Hesitant Spring: Lead Kindly Light, Lead Thou Me On !

 A Spring Poem
Harshness vanished. A sudden softness
has replaced the meadows' wintry grey.
Little rivulets of water changed
their singing accents. Tendernesses,
hesitantly, reach toward the earth

from space, and country lanes are showing
these unexpected subtle risings
that find expression in the empty trees.

by Rainer Maria Rilke

As Rilke's poem suggests, we are not quite there yet.Spring is entering hesitantly and with subtlety. The weather forecast for the next few days is one of widespread frosty nights, but today, although bitterly cold has seen a bright sun and cloudless blue sky, which is one of the season's glorious paradoxes...

This is a lovely version of Lead Kindly Light which takes us into tomorrow's feast of Candlemas.

Lead, kindly Light, amid the encircling gloom, lead Thou me on!
The night is dark, and I am far from home; lead Thou me on!
Keep Thou my feet; I do not ask to see
The distant scene; one step enough for me.

I was not ever thus, nor prayed that Thou shouldst lead me on;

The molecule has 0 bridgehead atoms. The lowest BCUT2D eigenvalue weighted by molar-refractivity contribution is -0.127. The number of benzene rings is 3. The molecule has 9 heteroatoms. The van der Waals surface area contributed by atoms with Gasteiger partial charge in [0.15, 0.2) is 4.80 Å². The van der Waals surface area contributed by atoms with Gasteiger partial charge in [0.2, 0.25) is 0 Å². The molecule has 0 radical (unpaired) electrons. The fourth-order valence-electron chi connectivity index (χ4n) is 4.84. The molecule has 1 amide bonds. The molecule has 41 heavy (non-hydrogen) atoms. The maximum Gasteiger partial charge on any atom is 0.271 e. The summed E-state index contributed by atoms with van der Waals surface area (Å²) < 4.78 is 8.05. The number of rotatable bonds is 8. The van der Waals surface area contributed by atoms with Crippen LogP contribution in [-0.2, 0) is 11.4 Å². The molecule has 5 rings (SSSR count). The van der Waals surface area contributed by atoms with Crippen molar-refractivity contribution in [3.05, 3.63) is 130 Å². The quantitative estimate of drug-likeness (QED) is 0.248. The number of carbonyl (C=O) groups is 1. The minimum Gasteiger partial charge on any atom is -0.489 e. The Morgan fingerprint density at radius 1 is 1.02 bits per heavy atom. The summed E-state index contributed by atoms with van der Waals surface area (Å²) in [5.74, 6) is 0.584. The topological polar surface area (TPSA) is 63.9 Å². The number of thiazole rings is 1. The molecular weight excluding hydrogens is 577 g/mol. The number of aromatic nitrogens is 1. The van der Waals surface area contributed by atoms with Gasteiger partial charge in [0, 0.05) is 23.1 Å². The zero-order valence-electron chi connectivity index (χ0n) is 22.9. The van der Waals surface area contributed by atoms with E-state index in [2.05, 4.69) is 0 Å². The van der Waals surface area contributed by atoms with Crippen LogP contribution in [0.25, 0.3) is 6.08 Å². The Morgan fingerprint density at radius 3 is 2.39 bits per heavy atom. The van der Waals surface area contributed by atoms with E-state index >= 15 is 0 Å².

I loved to choose and see my path; but now lead Thou me on!
I loved the garish day, and, spite of fears,
Pride ruled my will. Remember not past years!

So long Thy power hath blest me, sure it still will lead me on.
O’er moor and fen, o’er crag and torrent, till the night is gone,
And with the morn those angel faces smile, which I
Have loved long since, and lost awhile!

Meantime, along the narrow rugged path, Thyself hast trod,
Lead, Savior, lead me home in childlike faith, home to my God.
To rest forever after earthly strife
In the calm light of everlasting life.

Lead, Kindly Light is a hymn with words written in 1833 by John Henry Newman as a poem titled "the Pillar of Cloud". 

In some hymnals, one may find a fourth verse added by Edward H. Bickersteth, Jr.

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